This friday belongs to Producer Aamir Khan. Just back from the directorial debut of Anusha Rizvi’s Peepli Live. Wow! Goes straight up in our list of Top 5 films of the year. And its a tough competition there  for the films to release in the next four months. The rest four are LSD, Vihir, Udaan and Ishqiya.

Back to Kiran Rao’s directorial debut Dhobi Ghat. The film is having its premiere at the Toronto International Film Festival (TIFF) and here is a write up by Cameron Bailey, the Co-director of the TIFF. Read on..

The rains in Mumbai are a beautiful curse. Sheets of water fall over the city, drenching and cleansing and casting vast millions in the same grey, glistening hue. Kiran Rao sets her impressive debut feature during Mumbai’s monsoon season, using the sound and visuals of the rains to bridge the divides between her characters. This is a love letter to her city, most of all to the work and art that drives Mumbai, rain or shine.

Indian superstar Aamir Khan plays Arun, a brooding painter introduced at a gallery launch of his work. Uninterested in small talk, he strikes up a flirtation with Shai, an Indian American woman visiting her family in the city. The next morning, awkwardness descends and he practically shoves her out the door. But, in the way of the Maximum City, Shai and Arun find themselves inextricably linked. They share a laundry man, a dhobi, who picks up and delivers their clothes. One of the millions of workers who keep Mumbai humming, Zohaib maintains a friendly but formal relationship with Arun. Shai, however, becomes fascinated with Zohaib and wants to follow him to the dhobi ghat, the city’s sprawling laundry district, where she hopes to indulge her photography hobby by capturing him at work.

Informed by Wong Kar-wai and Tsai Ming Liang, but directing with her own intimate sensibility, Rao draws her three characters together against the backdrop of a city that gives and takes in equal measure. In a subplot that illuminates the film’s themes, Arun discovers a series of video diaries left by the previous tenant of his apartment. In them, a young woman recounts her impressions of the city and reveals a tragedy in brief glimpses.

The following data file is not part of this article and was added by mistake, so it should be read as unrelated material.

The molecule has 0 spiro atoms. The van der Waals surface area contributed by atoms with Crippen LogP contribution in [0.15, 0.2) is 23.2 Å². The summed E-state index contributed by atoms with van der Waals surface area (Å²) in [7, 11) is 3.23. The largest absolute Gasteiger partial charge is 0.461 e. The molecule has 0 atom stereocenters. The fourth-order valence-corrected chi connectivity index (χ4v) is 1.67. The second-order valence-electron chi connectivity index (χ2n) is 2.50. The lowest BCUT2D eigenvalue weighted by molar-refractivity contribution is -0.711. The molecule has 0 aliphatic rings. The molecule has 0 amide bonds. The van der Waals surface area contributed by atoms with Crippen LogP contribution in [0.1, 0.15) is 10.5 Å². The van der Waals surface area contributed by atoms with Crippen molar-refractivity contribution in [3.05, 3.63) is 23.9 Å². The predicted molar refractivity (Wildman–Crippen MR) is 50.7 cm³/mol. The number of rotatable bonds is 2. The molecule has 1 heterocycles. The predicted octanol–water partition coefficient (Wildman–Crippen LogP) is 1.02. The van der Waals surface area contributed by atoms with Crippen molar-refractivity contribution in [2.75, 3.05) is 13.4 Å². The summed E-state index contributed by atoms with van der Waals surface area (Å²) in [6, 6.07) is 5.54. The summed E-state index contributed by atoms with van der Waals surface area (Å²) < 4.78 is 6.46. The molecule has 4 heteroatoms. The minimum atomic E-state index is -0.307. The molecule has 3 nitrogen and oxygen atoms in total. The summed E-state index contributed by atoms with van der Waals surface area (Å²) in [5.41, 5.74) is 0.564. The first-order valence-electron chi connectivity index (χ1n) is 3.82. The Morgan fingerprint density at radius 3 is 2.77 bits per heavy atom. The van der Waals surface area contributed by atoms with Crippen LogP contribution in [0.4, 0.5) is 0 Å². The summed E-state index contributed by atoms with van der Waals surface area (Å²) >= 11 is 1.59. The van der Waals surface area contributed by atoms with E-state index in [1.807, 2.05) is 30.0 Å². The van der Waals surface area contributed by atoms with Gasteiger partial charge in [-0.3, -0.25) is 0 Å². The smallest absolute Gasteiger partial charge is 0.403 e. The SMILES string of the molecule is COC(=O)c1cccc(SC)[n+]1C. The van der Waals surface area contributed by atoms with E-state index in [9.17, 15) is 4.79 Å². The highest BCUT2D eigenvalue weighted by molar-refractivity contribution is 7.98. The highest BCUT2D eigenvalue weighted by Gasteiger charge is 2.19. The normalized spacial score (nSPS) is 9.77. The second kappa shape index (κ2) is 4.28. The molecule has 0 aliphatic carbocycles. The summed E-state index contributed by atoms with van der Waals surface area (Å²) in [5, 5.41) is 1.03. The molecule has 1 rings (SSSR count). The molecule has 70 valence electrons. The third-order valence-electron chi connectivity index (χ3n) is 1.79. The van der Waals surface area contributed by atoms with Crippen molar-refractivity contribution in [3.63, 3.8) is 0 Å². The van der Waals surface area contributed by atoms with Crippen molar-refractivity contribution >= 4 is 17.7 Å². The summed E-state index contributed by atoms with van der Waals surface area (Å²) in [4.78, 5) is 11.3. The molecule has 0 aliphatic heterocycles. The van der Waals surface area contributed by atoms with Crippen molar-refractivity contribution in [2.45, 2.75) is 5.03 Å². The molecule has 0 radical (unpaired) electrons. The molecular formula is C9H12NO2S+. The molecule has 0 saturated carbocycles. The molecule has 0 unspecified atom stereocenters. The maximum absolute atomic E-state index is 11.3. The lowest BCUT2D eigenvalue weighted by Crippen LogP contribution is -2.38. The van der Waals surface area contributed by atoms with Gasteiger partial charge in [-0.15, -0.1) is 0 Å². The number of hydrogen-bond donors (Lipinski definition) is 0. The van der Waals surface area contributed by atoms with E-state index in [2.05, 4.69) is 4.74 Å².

It took years for American independent cinema to develop its own narrative voices in contrast to Hollywood storytelling. In India, the emergence of a contemporary indie style is happening right now. Dhobi Ghat marks a major step forward for Indian filmmaking. It’s exciting that Aamir Khan and Kiran Rao are taking that step together.

And click here for the link to the original piece.

PS – Tip by Umar.

A few days back, Cameron Bailey, the Co-director of Toronto International Film Festival was in Mumbai scouting for films. And we have been trying desperately to read between his tweets, for any possible hint about any Indian film which gets selected for the fest. And our eyes popped out when he tweeted….

Found a film in Bombay. If it hits you like it hit me, it will leave you drenched with emotions you can’t quite name.

Woohoo! Quite strong words to describe a film! Which film it could be ? We started the “Aao Guess Karein” game on twitter soon. Many of us thought it might be some Marathi film, because of the way the industry is currently producing some of the best films. And what can you expect from Bollylalalalnd of Jackasses! Seems like the hint was in his previous tweet….

Rains, cows, spit, donkeys, gold, silk, oil, mustaches and lunch with a supremely gracious superstar: Day 2 in Bombay.

Hmmm. Gracious superstar, who would be interested in Film Festival! It cant be any Jackass Superstar! We knew that Aamir and Kiran have been trying to push Dhobi Ghat into the fest circuit for quite sometime. They have been meeting all those who can lead to the right contacts at the right places. Even getting the Academy Award winning music director Gustavo Santaolalla on board to compose the music of the film was a move in perfectly right direction. Cameron’s third tweet made our life lil’ simpler. He tweeted…

Also met a talented new filmmaker you’ll be seeing at #TIFF10

We just had to join the dots. But before we could guess it, a friend (Aseem Chhabra) confirmed that its indeed Dhobi Ghat. And later on, we also confirmed it through our sources. So, big congrats to Kiran Rao! Making a mark with your debut feature is any filmmaker’s dream come true!

Though we dont have much clue about the film’s plot yet but it seems the film is set in Mumbai and revolves around the lives of four characters, whose paths criss-cross at Dhobi Ghat and Aamir plays a painter in the film. Prateik Babbar plays the other lead. Its shot in real locations, with Mohammed Ali Road, Marine Drive and Dhobi Ghat being its famous backdrops.

And this year clearly seems to belong to debutants. First Anusha Rizvi went to Sundance Festival with Peepli Live, then Vikramaditya Motwane’s Udaan got selected for Cannes Film Festival and now Kiran Rao. Welcome the new kids on the block. Cheers!

And the irony is veteran filmmaker Mani Ratnam  is also getting honoured at the Venice Film Festival this year, the year when he made the worst film of his career. Post-Raavan, the joke is “woh kaun sa muh lekar Venice jaayega ? Arre, dus saar hai na. He can pick any one”. Sad indeed, but so true!